Archive for March, 2010

3 Prides & Central Voice Meet in Harrisburg

March 31, 2010

3 Prides & Central Voice Meet

In an effort to compare notes and discuss ways to work together, representatives of three Pride organizations from around the region and Central Voice met March 27 in the Giant Center community room, Linglestown Road. Represented at the meeting were Lancaster Pride, Reading Pride, Central PA Pride Festival, and Central Voice.

“We’ve met before and wanted to continue our communication,” says Mark Smith, who has successfully chaired a parade for the Central PA Pride Festival for the last four years.

All present agreed each venue would maintain its own separate identity. “Each event has its own history but there are ways we can work together to share costs, reduce costs. We’re all 100% volunteer organizations but with that comes a responsibility to act in a businesslike manner nonetheless. These events are more than ‘Gee kids, let’s put on a show,’” explained Donald Anklam, who has chaired the main event for Central PA Pride Festival.

“This is wonderful. We need to keep meeting,” said Richard Spangler, Reading Pride.

Lancaster Pride is June 19. Reading Pride is held July 18. Central PA Pride Festival is July 23-25.

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Ricky Martin Comes Out

March 30, 2010

Ricky Martin Comes Out


Putting to rest consistent rumors about his sexual orientation, Ricky Martin announced on his blog he is “a fortunate homosexual man.”

“I am very blessed to be who I am,” the Puerto Rican singer wrote.

Martin spoke out against Jorge Steven López Mercado’s death in an op-ed el Nuevo Dia published on Dec. 20. And in what appears to have been a potential prelude to his own personal torment, he wrote mere tolerance of those who are different is simply not enough.

Central Voice reported (Jan-Feb) on Jorge Steven López Mercado’s gruesome death near Cayey last November. Since then Puerto Rican authorities have charged a local man with first-degree murder and four other counts in connection with his death.

Following the incident more than a thousand people marched through the streets of San Juan to pay tribute to Mercado and to demand an end to hate crimes.

“If we accept each other, humanity will come together,” Martin said.

250 Jam HACC Same-sex Marriage Debate

March 25, 2010

Harrisburg Area Community College hosted an audience of 250 for a lively but civil same-sex marriage debate March 24. Debaters were Pennsylvania state Sen. Daylin Leach, an avid supporter of same-sex marriage and sponsor of legislation allowing for same-sex marriage, and Maggie Gallagher, president of the National Organization for Marriage.

The first portion of the debate was moderated by WITF’s Scott Detrow. The second half of the discussion featured a question and answer period facilitated by HACC senior professor of English Trum Simmons.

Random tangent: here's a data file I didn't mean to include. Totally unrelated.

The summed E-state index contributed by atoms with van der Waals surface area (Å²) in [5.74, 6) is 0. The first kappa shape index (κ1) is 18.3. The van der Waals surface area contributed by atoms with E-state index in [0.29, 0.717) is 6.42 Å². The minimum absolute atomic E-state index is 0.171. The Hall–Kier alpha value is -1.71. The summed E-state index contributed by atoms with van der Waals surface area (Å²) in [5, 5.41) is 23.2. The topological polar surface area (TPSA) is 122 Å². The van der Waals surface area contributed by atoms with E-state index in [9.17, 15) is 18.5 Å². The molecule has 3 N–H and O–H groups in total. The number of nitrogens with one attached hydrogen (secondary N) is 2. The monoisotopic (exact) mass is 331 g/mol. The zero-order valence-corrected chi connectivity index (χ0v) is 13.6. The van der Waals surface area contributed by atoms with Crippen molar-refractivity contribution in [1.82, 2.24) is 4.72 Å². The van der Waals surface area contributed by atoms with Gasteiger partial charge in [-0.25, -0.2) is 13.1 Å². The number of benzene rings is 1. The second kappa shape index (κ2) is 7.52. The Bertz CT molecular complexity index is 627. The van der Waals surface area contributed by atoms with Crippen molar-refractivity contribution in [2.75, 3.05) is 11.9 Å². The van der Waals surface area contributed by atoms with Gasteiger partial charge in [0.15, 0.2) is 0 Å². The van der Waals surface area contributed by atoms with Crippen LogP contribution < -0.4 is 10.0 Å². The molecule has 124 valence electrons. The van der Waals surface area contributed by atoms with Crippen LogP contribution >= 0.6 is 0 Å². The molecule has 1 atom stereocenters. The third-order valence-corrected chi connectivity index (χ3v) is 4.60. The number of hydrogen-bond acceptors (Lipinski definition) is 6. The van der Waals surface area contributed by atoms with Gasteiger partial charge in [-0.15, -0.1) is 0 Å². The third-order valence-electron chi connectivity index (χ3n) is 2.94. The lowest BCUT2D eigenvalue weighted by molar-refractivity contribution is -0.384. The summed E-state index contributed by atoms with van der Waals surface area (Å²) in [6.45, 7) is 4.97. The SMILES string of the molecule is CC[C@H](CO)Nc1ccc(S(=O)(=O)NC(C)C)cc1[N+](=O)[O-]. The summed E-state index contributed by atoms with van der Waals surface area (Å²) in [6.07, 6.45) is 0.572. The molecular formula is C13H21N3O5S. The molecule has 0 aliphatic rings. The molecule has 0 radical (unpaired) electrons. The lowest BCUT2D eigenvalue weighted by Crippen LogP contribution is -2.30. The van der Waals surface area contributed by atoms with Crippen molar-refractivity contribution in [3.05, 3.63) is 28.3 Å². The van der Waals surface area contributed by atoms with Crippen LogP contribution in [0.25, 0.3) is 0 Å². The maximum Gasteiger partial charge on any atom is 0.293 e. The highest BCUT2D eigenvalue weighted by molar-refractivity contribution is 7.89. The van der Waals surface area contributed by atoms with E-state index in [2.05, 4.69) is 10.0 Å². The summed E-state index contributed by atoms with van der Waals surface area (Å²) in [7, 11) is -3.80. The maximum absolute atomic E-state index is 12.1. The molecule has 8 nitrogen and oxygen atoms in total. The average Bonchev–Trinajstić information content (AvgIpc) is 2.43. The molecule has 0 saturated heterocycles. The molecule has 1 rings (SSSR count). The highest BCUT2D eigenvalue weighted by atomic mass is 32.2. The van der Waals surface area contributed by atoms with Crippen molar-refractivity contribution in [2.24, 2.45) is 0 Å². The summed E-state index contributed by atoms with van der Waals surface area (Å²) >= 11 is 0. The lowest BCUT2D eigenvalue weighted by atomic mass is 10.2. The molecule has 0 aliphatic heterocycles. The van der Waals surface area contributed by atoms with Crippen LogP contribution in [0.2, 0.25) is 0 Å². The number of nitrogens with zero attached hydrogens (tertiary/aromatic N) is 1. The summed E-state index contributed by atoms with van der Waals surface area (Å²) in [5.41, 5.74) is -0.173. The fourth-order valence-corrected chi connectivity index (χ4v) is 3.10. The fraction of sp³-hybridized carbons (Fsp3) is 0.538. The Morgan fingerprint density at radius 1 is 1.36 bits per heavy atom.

Dan Choi Newsweek Excerpt on DADT

March 23, 2010

An excerpt from Dan Choi’s remarks in this week’s Newsweek:

When you walked into the courtroom after your night in jail, you were in uniform, handcuffed with a chain around your waist. You are a West Point graduate and Army lieutenant, how did you reach this point?
Being in chains, for me, matched what was in my heart the whole time I was serving and was closeted. Harriet Tubman once said she had freed 1,000 slaves but could have freed so many more if they only knew that they were slaves. People don’t always know that they are in fetters. Even my feet were shackled so I could only take small steps forward. To me that symbolizes what it is to live under Don’t Ask, Don’t Tell, the only law that enforces shame. Those chains symbolized how my country is trying to restrict my movement, how we are only allowed incremental, tiny steps.

Critics of last week’s civil disobedience at the White House and Nancy Pelosi’s office say this is not the time for actions like this. They argue that the gay-equality movement is so close to progress, why risk it all now?
Why not now? Within the gay community so many leaders want acceptance from polite society. I think there’s been a betrayal of what is down inside of us in order to achieve what looks popular, what look enviable. The movement seems to be centered around how to become an elite. There is a deep schism [in the gay-rights movement], everyone knows this. But this shouldn’t be about which group has better branding. There is a tremor right now in every gay and transgender youth that these groups are not grasping. I would say to them—you do not represent us if all you are looking for is a ladder in to elite society.

Lesbian Air Force Sgt. Jene Newsome in DADT Grinder

March 20, 2010

Saturday, March 20, 2010 – 2:47 p.m.
Lesbian Air Force Sgt. Jene Newsome in DADT Grinder
Former Harrisburg Resident
By Frank Pizzoli
Central Voice

“I’ve always played by the Don’t Ask, Don’t Tell rules, all nine years of my Air Force service. There was no reason for the police to inform the military about my personal life,” beleaguered lesbian Air Force Sgt. Jene Newsome tells Central Voice in a telephone interview from Alaska.

A former Harrisburg resident, 28-year-old Newsome was until Feb. 26 an aircraft armament system craftsman. Rapid City, SD police department’s discovery of her Iowa marriage license – where gay marriage is legal – and the military’s DADT policy – under scrutiny that could lead to repeal – have collided head-on at the crossroads of gay civil rights.